The remarkable outcome of the Italian referendum on the revision of the country's constitution, has left the future of the Italian gaming machine up in the air.
The emphatic “no” vote to prime minister Matteo Renzi’s reforms has given another resounding shock to the EU’s fabric, following from the summer’s Brexit vote.
Renzi is now to resign, but he went on the record a few weeks ago promising to decimate the Italian gambling machine industry and insiders had gloomily predicted that as many as one-third of the country’s estimated 400,000 AWP machines would be removed.
Today, Alessio Crisantemi, director of Gioconews, the Italian gaming industry’s news service, told InterGame: “The situation is crazy. “No-one knows what will happen to the gaming industry. Perhaps in a day or two more it will become clearer.
“It is very much a case of ‘here we go again’ for the industry. Just when a reform of the industry appeared to be close – or at least a reorganisation of the industry – the discussions may have to begin again. For many, it will be a sigh of relief as the government had announced a plan at the Conferenza Unifacata [the constitutional body dealing with reforms which concern the regions and municipalities], to hit the industry.
“But we really do need some reorganisation in the gaming industry and now it becomes even more essential. We need some reorganisation to protect players and the local authorities, with new rules. An excessive reduction in the number of machines may be a problem for operators but the worst thing would be total standstill.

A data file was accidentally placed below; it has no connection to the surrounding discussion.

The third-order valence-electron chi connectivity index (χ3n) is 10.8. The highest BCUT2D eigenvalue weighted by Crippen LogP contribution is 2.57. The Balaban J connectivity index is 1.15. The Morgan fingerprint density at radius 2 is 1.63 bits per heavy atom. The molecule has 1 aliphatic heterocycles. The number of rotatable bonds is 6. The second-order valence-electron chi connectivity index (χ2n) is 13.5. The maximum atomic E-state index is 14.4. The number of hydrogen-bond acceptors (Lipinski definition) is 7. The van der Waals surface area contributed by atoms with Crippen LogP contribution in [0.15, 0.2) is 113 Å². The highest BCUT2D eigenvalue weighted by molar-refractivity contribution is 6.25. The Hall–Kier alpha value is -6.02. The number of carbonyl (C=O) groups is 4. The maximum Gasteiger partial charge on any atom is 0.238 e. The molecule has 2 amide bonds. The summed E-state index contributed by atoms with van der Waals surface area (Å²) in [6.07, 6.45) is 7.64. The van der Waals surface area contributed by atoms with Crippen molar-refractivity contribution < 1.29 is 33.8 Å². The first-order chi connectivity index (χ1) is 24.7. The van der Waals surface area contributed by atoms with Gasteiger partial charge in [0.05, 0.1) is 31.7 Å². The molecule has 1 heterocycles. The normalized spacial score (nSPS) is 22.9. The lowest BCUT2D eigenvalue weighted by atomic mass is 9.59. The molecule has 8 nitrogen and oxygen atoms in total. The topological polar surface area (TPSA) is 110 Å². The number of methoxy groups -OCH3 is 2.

“Any possible negotiation is now postponed.”
He points out that the president of the republic now has the responsibility to keep government working for the sake of ensuring stability. Crisantemi said that this process would be lengthy and in the meantime the question of the gaming industry would not be high on the country’s list of priorities.
“If the Renzi government had already prepared amendments for the machine market to be presented in the Senate, after reaching an agreement with the local authorities, then it could still be continued.” Those proposals included an extra €160m in taxes and the removal of thousands of AWPs.
“I believe that it all has to be redone. The Italian Chamber of Deputies will have the task of reworking all aspects of Italian life, including the future of gaming.”
One senator from the Democratic Party, Franco Mirabelli, confirmed that it was “too early” to make predictions about what will happen to Italian gaming and added: “But I believe that the Conferenza Unificata will continue to work on the matter and amendments will be presented. We still anticipate the planned reduction of 30 per cent in the number of AWPs in 2017.”